Mahonia pinnata 'Pinnacle' and Mahonia aquifolium 'Fascicularis'



Common name/s ?

Oregon grape 'Pinnacle'.

Skill rating



North/Central America

Type of plant ?

Evergreen, perennial shrub.

Hardiness zone ?

RHS zone


EGF zone


USDA zone


Eventual size

To 1.5m height by 2m width.

Growth rate ?

Slow; it will reach its full height in 10 to 20 years.

Shape it grows into

Upright, spreading shrub.

Season/s of interest

Flowers in spring and berries in summer/autumn. Evergreen leaves throughout the year.

Where to grow it

Happy in part or full shade.
Prefers well drained to moist soil.

Will grow in any soil type (in terms of texture and pH). Can be grown in exposed or sheltered sites.

Mahonia x wagneri 'Pinnacle'


The evergreen, spiky, glossy leaves (on attractively red stems) are bronzed when young, becoming dark green with age. Clusters of yellow flowers appear in spring followed by purple/black berries in summer and autumn. The stamen of the flowers spring inwards when touched. The woody stems are deeply fissured on the outside and yellow on the inside.

What to use it for

Good in beds and borders and would be particularly suited to a woodland setting. It can be used as tall ground cover and on banks or slopes. The berries make it a useful addition to wildlife gardens.

As it requires little looking after and is drought resistant, it is good for a low maintenance garden.

How to look after it

Requires very little care as it is hardy and drought tolerant. Pruning is only needed to keep it neat (see below).

How to prune it

Prune in spring, once it has flowered. Remove any unwanted suckers around the edge of the plant to control its spread. If you want to keep it dense to have good ground cover, then you can shear it to just above ground level every other year (or annually), otherwise little pruning is required.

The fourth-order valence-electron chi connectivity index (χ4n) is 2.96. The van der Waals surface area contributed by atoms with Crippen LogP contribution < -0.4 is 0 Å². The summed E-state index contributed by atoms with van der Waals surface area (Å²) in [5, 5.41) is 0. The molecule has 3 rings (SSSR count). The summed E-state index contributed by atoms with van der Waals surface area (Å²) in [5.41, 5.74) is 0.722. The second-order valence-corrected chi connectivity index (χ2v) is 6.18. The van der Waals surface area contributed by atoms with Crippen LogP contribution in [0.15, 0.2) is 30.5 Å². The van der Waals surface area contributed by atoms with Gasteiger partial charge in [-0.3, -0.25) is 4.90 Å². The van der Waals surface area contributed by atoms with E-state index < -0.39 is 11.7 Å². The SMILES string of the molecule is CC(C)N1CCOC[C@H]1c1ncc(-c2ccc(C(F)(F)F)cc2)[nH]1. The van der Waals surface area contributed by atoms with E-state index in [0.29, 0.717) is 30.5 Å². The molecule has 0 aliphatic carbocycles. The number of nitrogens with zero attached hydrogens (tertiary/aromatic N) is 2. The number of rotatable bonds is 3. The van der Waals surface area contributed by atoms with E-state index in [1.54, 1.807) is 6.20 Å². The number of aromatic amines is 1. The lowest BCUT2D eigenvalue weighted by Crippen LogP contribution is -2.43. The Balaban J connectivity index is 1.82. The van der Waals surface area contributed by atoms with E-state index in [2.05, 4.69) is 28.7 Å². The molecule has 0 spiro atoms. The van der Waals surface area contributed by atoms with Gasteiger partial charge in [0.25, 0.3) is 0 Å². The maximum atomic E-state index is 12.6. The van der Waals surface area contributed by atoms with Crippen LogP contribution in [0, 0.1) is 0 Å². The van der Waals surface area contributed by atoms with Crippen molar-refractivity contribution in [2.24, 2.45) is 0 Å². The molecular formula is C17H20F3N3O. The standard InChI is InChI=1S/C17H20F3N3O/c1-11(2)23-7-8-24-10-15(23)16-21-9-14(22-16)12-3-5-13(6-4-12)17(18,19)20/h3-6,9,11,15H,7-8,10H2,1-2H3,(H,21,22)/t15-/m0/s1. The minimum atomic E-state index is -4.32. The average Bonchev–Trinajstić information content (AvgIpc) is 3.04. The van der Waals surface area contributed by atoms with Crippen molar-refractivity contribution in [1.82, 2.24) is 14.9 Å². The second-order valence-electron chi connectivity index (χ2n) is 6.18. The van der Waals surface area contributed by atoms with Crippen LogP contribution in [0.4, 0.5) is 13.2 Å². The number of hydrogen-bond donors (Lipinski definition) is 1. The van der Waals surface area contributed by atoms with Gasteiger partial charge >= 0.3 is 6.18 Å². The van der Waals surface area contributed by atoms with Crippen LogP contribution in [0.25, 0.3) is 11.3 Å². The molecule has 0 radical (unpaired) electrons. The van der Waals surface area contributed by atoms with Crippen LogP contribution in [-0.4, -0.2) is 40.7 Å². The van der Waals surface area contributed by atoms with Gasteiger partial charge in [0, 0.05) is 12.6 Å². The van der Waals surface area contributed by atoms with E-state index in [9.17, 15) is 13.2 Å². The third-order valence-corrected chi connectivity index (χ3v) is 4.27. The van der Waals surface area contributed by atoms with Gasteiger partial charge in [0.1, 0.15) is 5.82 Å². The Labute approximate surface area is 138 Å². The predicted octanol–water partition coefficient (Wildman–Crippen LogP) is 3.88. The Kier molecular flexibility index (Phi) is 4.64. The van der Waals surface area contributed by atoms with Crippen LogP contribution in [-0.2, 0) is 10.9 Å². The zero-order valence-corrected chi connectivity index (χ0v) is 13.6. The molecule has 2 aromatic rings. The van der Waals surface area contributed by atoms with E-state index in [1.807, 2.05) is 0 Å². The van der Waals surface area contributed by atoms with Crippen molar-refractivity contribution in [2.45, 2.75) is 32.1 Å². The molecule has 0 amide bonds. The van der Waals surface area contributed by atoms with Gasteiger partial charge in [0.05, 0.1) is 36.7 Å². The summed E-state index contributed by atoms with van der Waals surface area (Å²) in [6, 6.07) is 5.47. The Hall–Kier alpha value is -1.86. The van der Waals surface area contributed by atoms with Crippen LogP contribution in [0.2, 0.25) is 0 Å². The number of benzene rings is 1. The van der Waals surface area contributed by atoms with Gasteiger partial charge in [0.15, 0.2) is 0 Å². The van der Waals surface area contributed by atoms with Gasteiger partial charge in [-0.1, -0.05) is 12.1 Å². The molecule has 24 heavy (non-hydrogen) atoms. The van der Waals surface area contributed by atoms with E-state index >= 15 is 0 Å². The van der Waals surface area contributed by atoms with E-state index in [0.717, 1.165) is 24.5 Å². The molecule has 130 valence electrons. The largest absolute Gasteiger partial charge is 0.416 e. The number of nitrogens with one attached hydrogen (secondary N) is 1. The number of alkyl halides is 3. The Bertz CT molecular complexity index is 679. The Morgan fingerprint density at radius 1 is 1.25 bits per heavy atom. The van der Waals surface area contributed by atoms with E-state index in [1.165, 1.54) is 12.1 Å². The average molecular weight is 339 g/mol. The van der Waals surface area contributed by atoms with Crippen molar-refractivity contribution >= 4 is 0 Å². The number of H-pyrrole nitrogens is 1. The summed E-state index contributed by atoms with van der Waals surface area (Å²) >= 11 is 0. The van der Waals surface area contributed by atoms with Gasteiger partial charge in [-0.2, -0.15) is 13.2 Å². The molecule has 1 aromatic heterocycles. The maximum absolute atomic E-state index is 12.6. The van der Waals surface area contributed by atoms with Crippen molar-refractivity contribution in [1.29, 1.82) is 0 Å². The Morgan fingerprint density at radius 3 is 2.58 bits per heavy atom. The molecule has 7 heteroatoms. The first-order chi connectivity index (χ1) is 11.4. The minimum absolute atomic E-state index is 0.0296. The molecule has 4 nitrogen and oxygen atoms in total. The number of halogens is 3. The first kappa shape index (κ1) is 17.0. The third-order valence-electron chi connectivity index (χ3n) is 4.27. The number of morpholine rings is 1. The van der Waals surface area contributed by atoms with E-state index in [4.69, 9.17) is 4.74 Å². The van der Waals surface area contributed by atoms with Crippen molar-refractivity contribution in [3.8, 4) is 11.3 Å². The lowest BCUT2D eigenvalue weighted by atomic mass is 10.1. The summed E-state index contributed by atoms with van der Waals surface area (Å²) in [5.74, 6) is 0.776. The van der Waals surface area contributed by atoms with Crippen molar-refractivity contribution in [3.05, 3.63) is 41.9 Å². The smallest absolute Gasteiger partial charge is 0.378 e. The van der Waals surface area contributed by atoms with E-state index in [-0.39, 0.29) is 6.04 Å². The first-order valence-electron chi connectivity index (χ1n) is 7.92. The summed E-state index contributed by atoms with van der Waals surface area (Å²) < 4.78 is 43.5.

Neglected shrubs can be renovated by cutting old branches down to ground level, leaving younger stems intact.

How to propagate it

Semi-ripe cuttings can be taken from midsummer to autumn; take leaf-bud cuttings with two or more nodes (the nodes on mahonia plants are quite close together), make a wound on one side of the stem about 1cm long and reduce the leaf to 2 or 3 pairs of leaflets. Put them in cutting compost and apply bottom heat of around 15 to 20°C. Alternatively, take hardwood cuttings in winter. Plants will flower from cuttings in three years.

Seeds can be collected from the berries when they are ripe (from early summer). Clean them thoroughly before sowing them. Mahonias often cross-pollinate, so while the resulting plants make not come true to type, you might get something you like anyway! Cultivars are unlikely to come true from seed.

Common problems

Generally this plant is not attacked by pests, however mahonia rust, berberis rusts and powdery mildews may be a problem.

Other useful information

This plant has received the RHS Award of Garden Merit.

Native Americans used the roots of many Mahonia species for medicinal purposes.

This plant is a hybrid between M. aquifolia and M. pinnata.

The genus Mahonia was so named in 1818 to commemorate the late Bernard McMahon, an Irish-born nurseryman who settled in Philadelphia in the late 1700s.